By phone, Ganesh, 9, reported being "very excited" to meet Mrs. Obama, as well as the president, who stopped in at the event.
The 54 winners (50 states plus the District of Columbia and three territories) sampled a handful of the recipes and got a tour of that infamous garden. Said Ganesh, "I was surprised at how big it is."
Ganesh told me that his recipe was an adaptation of a sauce his mother makes. He removed the coconut, boosted the lentils and added stuff like chilies and cumin seed.
As for the chutney, he explained in the cookbook that collects all the recipes: "Last summer, my mom and I planted a few mint plants in our garden. I loved to eat the fresh leaves. I don't want to waste those precious leaves and came up with a mint recipe" that would go with lentils.
His family is not vegetarian, Ganesh said, but they do a lot of plant-based eating. He noted that his older sister is "almost a vegetarian, but she eats seafood."
Remarkably, Ganesh was not alone in going 100 percent plant-based for his entry. Ten of this year's winning recipes were vegan; last year, the first year of the contest, there were eight.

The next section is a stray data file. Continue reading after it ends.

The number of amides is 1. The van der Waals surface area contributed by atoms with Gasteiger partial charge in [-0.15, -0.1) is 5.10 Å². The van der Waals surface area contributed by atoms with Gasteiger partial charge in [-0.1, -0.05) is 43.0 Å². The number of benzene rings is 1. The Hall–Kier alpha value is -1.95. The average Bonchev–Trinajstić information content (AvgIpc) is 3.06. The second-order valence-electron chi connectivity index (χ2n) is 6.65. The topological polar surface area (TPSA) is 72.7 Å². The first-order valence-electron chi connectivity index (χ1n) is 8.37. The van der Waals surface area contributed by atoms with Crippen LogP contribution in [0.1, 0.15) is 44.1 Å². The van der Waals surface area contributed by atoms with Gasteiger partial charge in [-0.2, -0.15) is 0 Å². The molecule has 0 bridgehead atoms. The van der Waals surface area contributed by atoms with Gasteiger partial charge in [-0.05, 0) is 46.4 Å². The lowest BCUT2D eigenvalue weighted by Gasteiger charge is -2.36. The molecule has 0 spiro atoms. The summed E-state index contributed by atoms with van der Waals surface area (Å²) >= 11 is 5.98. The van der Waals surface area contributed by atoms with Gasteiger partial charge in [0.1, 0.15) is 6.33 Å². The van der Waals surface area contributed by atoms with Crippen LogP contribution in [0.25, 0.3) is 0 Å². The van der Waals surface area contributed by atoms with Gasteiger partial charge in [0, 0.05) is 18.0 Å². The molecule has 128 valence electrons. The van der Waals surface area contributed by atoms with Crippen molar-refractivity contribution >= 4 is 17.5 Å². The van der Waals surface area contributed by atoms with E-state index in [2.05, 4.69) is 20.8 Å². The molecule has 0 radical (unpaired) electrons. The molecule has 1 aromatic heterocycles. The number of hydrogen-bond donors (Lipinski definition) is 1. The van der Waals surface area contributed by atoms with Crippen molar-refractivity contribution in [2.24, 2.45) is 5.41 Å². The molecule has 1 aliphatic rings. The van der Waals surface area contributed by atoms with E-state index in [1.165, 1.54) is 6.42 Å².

We'll see if a trend emerges in 2014, but it's cheering to see this much healthful, animal-free menu-planning among young Americans.
Another reason for hope: These youngsters are learning a more balanced and fact-based view of nutrition than the "four food groups" my generation grew up with, when half of our "needed" food came from animals.
Since the USDA's 2011 introduction of the simplified MyPlate icon, replacing the "meat" portion with "protein," children and adults are getting a better sense of how food really works.
Granted, most of the 2013 White House winners contain meat and/or dairy, but they're often in smaller proportions than one would find in a previous era. Once the USDA drops the anachronism of pushing dairy as an across-the-board requirement, kids in challenges like these will be freer to create recipes without dutifully recommending that we drink milk or eat yogurt alongside.
Here's hoping the Healthy Lunchtime Challenge continues, spurring tasty, nutritious recipes.
Kudos to Epicurious and Michelle Obama - and to all the budding chefs like Ganesh Selvakumar, who reports that the first lady asked him if he plans to keep cooking and making recipes.
Indeed he does.
So the V for Veg takeaway from this week's big event might be phrased as a question: Can we make healthful plant-based meals as tasty and satisfying as any others?
Yes, we can!
Vance Lehmkuhl is a cartoonist, writer, musician and 12-year vegan.
"V for Veg" chronicles plant-based eating in and around Philadelphia.
VforVeg@phillynews.com or @V4Veg on Twitter.